Korea Fair Trade Commission (KFTC) Complaint: On January 4, 2010, the KFTC issued a written decision finding that the Company had violated Korean law by offering certain discounts and rebates for purchases of its CDMA chipsets and for including in certain agreements language requiring the continued payment of royalties after all licensed patents have expired. The KFTC levied a fine, which the Company paid and recorded as an expense in fiscal 2010. The Company appealed to the Seoul High Court, and on June 19, 2013, the Seoul High Court affirmed the KFTC’s decision. On July 4, 2013, the Company filed an appeal with the Korea Supreme Court. There have been no material developments during fiscal 2016 with respect to this matter.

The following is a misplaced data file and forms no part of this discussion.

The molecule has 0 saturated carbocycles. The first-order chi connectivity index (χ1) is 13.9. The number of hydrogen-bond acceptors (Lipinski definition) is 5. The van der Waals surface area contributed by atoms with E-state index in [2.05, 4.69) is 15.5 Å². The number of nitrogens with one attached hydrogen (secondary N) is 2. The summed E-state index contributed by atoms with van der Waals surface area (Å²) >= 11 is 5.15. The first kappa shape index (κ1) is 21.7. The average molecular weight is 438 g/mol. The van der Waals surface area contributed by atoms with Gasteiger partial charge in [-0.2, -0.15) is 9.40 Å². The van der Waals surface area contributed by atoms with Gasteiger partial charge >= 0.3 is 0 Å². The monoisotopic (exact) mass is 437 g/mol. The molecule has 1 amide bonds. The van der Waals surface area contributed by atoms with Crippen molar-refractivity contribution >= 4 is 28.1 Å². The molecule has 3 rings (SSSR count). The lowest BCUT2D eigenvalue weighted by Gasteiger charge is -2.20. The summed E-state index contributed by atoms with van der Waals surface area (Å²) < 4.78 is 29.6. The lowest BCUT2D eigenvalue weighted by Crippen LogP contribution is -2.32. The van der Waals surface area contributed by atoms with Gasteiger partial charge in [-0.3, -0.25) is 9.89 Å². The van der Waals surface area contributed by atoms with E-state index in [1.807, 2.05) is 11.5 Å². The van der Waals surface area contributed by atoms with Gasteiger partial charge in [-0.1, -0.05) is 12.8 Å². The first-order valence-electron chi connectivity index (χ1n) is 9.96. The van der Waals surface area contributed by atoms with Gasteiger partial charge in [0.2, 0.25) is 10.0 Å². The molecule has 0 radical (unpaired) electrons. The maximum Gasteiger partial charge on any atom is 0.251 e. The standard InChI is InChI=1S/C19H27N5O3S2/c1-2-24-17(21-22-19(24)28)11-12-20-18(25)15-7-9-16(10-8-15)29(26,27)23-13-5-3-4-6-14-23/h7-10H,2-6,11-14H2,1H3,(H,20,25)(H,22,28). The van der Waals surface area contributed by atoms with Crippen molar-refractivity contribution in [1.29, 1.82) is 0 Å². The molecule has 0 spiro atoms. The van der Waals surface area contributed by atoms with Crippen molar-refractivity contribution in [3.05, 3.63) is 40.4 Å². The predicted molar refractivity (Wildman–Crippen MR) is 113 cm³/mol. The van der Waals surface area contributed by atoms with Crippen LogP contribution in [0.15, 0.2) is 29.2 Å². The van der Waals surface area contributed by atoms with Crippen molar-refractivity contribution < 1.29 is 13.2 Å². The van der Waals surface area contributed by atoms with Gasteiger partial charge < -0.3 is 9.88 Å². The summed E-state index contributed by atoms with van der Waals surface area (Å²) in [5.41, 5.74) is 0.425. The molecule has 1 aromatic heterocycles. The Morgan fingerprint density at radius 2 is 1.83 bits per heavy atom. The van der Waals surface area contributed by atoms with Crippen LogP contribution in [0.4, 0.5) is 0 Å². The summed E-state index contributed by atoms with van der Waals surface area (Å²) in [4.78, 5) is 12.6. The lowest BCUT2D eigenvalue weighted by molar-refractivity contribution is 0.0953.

Korea Fair Trade Commission (KFTC) Investigation: On March 17, 2015, the KFTC notified the Company that it is conducting an investigation of the Company relating to the Korean Monopoly Regulation and Fair Trade Act (MRFTA). On November 13, 2015, the Company received a case Examiner’s Report (ER) prepared by the KFTC’s investigative staff. The ER alleges, among other things, that the Company is in violation of Korean competition law by licensing its patents exhaustively only to device manufacturers and requiring that its chipset customers be licensed to the Company’s intellectual property. The ER also alleges that the Company obtains certain terms, including royalty terms, that are unfair or unreasonable in its license agreements through negotiations that do not conform to Korean competition law. The ER proposes remedies including modifications to certain business practices and monetary penalties. On May 27, 2016, the Company submitted a written response to the ER. The KFTC is holding hearings, which commenced on July 20, 2016. It remains difficult to predict the outcome of this matter. The Company believes that its business practices do not violate the MRFTA. The Company continues to cooperate with the KFTC as it conducts its investigation.